“You’re a dot in a sea of people – you may make it big, you may not,” she says. “There are money problems, there are weird men, only a handful of girls have a self-sufficient lifestyle. I was always told: ‘If you get down to this size, then we’ll push you out to this client or casting director.’ I was constantly beating myself up, trying to get down to those measurements.”
Bulimia was Howard’s “way of dealing with stress”, but for a long time she was in denial about having an eating disorder at all. “It was something I did to relieve the pressure, but I didn’t think of it as bulimia – that was something other people had. That doesn’t make sense, but it was the way that I coped, which is incredibly self-harming.”
The incident that led to Howard’s explosive letter hinged on a pair of leather trousers. “I didn’t fit into them, and the client was really annoyed,” says the model. She was called into the agency. “They said, ‘we really appreciate how much you go to the gym, but some people just aren’t meant to be models. Maybe another agency will take you on.’”
The more that people speak out, the less agencies are able to treat girls badly. In New York, there’s food available on set all day
Howard’s act of publicising that moment helped to fuel a growing public discourse around mental health and modelling ethics, and she feels positive about the systemic shifts that have rippled through her industry since. Now booked for a more nuanced and fulfilling mix of jobs – “as I started to care less about what people thought, I’d post photos of myself on Instagram and clients would book me based on my natural [size 10] body shape which I’m so happy about!” – she sees modelling as being more “personality-driven” than ever before, with social media platforms offering models the opportunity to “have a voice and use [their] brains”.
New York, Howard says, is “way ahead of London” in terms of its treatment of models, thanks to not-for-profit initiatives like The Model Alliance which protect models against abuse and ensure safe working conditions. “The more that people speak out, the less agencies are able to treat girls badly. In New York, there’s food available on set all day and there are clear changing areas, which are basic human things that aren’t difficult to provide. The culture is different here, there are set hours and it’s a job.”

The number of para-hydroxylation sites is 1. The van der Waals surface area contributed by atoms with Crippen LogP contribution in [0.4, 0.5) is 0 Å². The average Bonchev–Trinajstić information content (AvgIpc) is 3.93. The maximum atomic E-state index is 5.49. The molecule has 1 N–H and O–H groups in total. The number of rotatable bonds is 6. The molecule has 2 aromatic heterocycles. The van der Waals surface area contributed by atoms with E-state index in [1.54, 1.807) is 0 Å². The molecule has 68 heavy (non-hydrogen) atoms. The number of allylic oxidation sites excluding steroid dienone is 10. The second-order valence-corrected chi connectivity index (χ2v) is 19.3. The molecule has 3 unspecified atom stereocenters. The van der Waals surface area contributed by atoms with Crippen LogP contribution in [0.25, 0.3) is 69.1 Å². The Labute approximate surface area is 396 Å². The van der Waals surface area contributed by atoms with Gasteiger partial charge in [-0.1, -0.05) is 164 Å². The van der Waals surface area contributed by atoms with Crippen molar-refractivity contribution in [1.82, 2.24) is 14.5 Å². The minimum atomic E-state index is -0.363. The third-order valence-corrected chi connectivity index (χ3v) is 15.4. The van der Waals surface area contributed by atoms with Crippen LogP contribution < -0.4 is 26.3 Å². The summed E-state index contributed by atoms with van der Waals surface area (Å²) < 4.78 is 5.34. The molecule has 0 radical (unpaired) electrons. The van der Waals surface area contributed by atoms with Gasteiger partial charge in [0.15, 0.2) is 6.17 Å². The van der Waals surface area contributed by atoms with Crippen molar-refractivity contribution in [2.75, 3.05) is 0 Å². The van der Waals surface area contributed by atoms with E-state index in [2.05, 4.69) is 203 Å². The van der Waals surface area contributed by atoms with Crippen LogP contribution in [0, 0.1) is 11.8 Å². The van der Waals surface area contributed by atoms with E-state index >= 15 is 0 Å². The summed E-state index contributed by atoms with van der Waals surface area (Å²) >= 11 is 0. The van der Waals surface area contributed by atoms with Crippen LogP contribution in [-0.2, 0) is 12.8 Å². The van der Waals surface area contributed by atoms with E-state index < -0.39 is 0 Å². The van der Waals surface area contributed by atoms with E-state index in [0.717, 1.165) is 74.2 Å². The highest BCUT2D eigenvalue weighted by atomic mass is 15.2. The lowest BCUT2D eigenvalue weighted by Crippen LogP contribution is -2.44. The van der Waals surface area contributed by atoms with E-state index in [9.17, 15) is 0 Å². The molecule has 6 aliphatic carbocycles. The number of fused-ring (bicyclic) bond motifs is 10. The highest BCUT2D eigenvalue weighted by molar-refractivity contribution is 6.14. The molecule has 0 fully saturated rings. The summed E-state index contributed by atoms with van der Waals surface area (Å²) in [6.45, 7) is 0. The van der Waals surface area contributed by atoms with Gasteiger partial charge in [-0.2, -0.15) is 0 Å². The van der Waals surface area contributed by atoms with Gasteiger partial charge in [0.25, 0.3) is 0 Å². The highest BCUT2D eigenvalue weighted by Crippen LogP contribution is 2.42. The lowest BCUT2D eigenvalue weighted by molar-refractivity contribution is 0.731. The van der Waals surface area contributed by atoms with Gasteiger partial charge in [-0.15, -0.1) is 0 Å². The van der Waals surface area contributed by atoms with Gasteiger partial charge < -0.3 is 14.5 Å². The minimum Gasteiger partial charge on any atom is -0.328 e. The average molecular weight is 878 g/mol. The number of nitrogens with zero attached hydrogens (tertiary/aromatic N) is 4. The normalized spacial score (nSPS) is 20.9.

Writing, conversely, is one part of Howard’s life that never feels like a job. She refers to it affectionately as “the thing that comes most naturally” and is working on a third book, also aimed at teenage girls. The frank, pacey, often blackly comic style she developed in Misfit holds echoes of authors she adored in her teens, such as Jacqueline Wilson and Louise Rennison. “I wanted Misfit to be for early teens right through to 30-year-olds, so it’s been amazing hearing directly from women of all those ages that it’s relatable,” she says. “With Splash, I get parents of girls going through bullying, saying that it’s really helped. It’s a weird but lovely feeling, when you’ve written something that helps people.”
When she isn’t in the studio or brainstorming YA fiction, Howard is enjoying maximising on her transatlantic lifestyle, catching indie flicks at the cinema around the corner from her Brooklyn flat (“you can order snacks to your seat”) or spending Sunday leafing through the New York Times supplements, whose editorial style she loves. She travels back to the UK every three weeks – “I’m lucky, I very much live in both places” – but nonetheless finds herself missing British humour, and binge-watches shows like Ricky Gervais’ Afterlife to get her fill of it. The emotional candour of New Yorkers, it turns out, is the biggest cultural shift.
“Therapy isn’t a big thing in New York, they’re so open about it,” she enthuses. “Americans are much more honest about their feelings. It doesn’t have to be an argument, and it really does help in terms of relationships. So now, if someone’s upset me, I have it out with them.”
Whether it’s ironing out the minutiae of everyday disagreements, mediating on the tropes of teen angst in a third book, or digging out timely human-interest stories, one thing’s for certain – Charlie Howard still has plenty to say. This is a woman who isn’t done with starting conversations.
All the Feels will be out in Spring 2019.
Swimsuit MELISSA ODABASH
Shoes CHRISTIAN LOUBOUTIN
Necklace and Cuff CASSANDRA
Photographer Liam Arthur
Online Fashion Director Charlotte Holt
Hair Stylist Konstantinos using Bumble and bumble and Oribe
Makeup Artist Emily Mergaert using Tom Ford Beauty and Evolve Skincare
Fashion Assistant Sophie Spiro
Location The Mandrake Hotel
Mary-Jane Wiltsher is a London-based journalist and editor. As a freelancer, she has written for Forbes, Stylist, Euronews, What We Seee and The Resident London. In her role as Features Editor at PHOENIX, she works across the brand's biannual print issue and free monthly digital magazine.